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LeBron James: “The Most Disrespected Person On Earth Is The Black Woman”

LeBron James shared a powerful statement in reaction to the lack of justice in the murder of Breonna Taylor, and promised to do his part to bring about change.

“The most DISRESPECTED person on Earth is THE BLACK WOMAN! I promise you I’ll do my best to change this as much as I can and even more!!! Love to you Queens all over this country and beyond,” James tweeted on Wednesday (Sept. 23) along with a shout out to some of the women in his family.

The most DISRESPECTED person on earth is THE BLACK WOMAN! I promise you I’ll do my best to change this as much as I can and even more!! LOVE to you QUEENS all over this country and beyond! 👸🏽👸🏾👸🏿❤️❤️❤️❤️❤️❤️❤️❤️❤️

— LeBron James (@KingJames) September 24, 2020

Grandma Freda, Gloria Marie, Savannah Rachael, Zhuri Ann Marie Nova I LOVE YOU MY BLACK QUEENS more than life itself!! 👸🏾🖤🖤🖤🖤

— LeBron James (@KingJames) September 24, 2020

Mema Brinson, Deidra Norris, Pam Walker, Tanesha Walker, Chanelle Walker, Brenda Weems, Caddie Powers I LOVE YOU Queens!!! 🖤🖤🖤🖤🖤

— LeBron James (@KingJames) September 24, 2020

As previously reported, a grand jury decided not to charge officers Jonathan Mattingly, Brett Hankison, and Myles Cosgrove for killing Taylor during a police raid. Hankinson, a former officer of the Louisville Metro Police Department, faces three counts of wanton endangerment, but the charges were not related to Taylor being killed.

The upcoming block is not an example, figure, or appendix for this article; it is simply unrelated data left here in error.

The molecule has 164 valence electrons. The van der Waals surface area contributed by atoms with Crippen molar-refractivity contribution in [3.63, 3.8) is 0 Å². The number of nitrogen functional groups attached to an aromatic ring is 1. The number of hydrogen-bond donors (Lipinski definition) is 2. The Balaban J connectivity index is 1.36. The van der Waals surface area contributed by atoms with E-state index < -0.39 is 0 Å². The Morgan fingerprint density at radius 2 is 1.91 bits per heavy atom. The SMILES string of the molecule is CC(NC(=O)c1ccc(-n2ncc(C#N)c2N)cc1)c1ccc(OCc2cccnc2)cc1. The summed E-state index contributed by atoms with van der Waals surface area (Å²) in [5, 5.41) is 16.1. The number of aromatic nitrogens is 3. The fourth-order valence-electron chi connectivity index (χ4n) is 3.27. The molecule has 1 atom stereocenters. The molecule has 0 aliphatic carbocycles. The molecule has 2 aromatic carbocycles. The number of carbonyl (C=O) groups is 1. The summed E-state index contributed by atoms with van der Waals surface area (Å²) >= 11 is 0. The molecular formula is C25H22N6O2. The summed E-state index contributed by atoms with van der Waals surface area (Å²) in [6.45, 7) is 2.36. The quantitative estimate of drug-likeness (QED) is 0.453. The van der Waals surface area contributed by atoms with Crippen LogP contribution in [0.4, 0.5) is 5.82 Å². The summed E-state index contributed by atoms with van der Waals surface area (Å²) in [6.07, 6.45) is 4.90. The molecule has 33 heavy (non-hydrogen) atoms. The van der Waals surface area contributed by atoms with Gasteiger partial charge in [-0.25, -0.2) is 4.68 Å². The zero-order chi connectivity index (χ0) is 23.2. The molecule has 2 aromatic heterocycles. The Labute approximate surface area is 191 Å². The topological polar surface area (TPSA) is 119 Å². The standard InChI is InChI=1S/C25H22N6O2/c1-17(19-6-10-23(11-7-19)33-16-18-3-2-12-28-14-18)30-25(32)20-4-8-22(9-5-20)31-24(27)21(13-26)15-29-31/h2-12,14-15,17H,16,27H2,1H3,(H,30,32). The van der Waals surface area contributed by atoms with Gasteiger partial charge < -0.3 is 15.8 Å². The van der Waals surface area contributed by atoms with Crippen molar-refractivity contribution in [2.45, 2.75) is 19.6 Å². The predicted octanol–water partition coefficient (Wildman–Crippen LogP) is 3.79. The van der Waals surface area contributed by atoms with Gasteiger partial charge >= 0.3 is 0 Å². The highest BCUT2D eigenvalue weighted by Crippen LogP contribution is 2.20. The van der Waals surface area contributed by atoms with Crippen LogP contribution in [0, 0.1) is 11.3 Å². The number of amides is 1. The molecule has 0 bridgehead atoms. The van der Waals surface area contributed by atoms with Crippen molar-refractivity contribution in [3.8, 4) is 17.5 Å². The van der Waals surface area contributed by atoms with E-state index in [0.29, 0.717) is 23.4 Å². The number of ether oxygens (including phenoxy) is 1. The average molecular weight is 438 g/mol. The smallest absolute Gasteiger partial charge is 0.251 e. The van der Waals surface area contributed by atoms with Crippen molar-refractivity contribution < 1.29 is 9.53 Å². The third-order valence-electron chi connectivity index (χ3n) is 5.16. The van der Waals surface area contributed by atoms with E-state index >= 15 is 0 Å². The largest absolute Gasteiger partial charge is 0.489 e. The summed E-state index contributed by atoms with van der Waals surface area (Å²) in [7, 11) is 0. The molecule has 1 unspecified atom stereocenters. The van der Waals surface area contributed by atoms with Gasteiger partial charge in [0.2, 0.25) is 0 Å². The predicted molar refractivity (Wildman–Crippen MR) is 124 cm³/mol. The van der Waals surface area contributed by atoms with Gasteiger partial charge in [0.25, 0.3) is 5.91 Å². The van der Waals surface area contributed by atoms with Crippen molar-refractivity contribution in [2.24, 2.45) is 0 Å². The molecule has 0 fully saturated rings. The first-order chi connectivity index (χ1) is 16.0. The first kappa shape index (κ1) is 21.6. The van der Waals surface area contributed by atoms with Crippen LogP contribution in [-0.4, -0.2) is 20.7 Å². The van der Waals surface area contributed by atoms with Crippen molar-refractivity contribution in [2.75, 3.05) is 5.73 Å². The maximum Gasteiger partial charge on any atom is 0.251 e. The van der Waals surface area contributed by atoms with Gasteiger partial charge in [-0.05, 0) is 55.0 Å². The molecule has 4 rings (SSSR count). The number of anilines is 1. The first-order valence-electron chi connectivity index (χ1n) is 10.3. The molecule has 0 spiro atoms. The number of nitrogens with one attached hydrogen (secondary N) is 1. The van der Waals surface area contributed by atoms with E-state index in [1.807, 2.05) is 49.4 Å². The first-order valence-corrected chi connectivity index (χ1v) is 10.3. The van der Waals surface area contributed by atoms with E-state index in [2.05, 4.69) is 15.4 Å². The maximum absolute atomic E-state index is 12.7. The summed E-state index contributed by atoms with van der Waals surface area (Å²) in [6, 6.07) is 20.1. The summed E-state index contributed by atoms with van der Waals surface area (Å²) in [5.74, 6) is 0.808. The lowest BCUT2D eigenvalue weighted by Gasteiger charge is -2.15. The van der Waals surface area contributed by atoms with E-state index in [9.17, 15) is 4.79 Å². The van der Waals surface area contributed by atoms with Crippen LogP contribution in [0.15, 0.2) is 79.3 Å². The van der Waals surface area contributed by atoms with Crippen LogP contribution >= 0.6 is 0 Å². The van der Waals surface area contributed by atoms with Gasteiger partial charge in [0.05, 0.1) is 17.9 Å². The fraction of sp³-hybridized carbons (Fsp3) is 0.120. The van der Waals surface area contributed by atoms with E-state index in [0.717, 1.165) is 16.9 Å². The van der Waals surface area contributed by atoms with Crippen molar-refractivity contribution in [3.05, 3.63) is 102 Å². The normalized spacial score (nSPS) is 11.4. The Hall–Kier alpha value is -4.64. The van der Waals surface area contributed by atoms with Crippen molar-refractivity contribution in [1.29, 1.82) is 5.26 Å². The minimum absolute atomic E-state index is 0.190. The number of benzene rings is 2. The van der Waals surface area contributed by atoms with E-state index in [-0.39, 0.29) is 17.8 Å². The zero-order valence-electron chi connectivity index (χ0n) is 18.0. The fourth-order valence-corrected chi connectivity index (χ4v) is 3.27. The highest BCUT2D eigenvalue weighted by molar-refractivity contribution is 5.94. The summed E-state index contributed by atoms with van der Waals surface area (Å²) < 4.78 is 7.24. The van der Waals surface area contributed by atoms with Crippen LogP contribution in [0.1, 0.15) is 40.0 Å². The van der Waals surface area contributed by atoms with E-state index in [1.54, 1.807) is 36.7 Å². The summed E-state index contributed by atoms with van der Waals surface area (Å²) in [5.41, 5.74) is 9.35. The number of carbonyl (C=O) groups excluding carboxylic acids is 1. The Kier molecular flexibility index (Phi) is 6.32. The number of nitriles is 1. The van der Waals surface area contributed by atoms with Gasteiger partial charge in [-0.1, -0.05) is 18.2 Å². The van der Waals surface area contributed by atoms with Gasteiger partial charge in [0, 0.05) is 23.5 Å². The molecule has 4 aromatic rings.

Collin Kaepernick also took to Twitter with a few thoughts: “The white supremacist institution of policing that stole Breonna Taylor’s life from us must be abolished for the safety and well being of our people.”

Read more reactions below.

 

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I am just at a loss for words.... 💔

A post shared by Kelly Rowland (@kellyrowland) on Sep 23, 2020 at 5:23pm PDT

Dear Breonna,

I’m so sorry the people in power have failed to get this right. You deserve so much more. Your life mattered. You deserved the bright future that was ahead of you. We will continue to say your name. We will continue to fight in your name. #BreonnaTaylor pic.twitter.com/31M3ndOloK

— DWade (@DwyaneWade) September 24, 2020

They never get it right and that doesn't make it hurt any less. Breonna Taylor should still be with us and her family deserved justice today. Tired of this shit.

— Matthew A. Cherry (@MatthewACherry) September 23, 2020

Bulls--- decision!!! BLACK LIVES MATTER!!! Cannot be said enough times. https://t.co/HOrDQzHJ0d

— Viola Davis (@violadavis) September 23, 2020

Amen 🙏🏽 shit is sooo sad and discouraging. https://t.co/2ex3OImFpv

— iamcardib (@iamcardib) September 23, 2020

Another innocent black life gone with no consequences!! Breonna Taylor was 26, a daughter, a cousin, a friend, a girlfriend, an ER technician, an AMERICAN. 💔

— Earvin Magic Johnson (@MagicJohnson) September 24, 2020

Understand what that truly means because Accountability needs to occur in a new way. Word is Bond to the Father. Let’s not be sorry, Let’s correct this fucking Error. Rest Easy Queen #BREONNATAYLOR pic.twitter.com/dzWTtV90Zl

— Busta Rhymes (@BustaRhymes) September 24, 2020

#JusticeForBreonnaTaylor#JusticeForBreonnaTaylor#JusticeForBreonnaTaylor#JusticeForBreonnaTaylor#JusticeForBreonnaTaylor#JusticeForBreonnaTaylor#JusticeForBreonnaTaylor#JusticeForBreonnaTaylor#JusticeForBreonnaTaylor#JusticeForBreonnaTaylor#JusticeForBreonnaTaylor pic.twitter.com/eURn5iMQrl

— COMMON (@common) September 23, 2020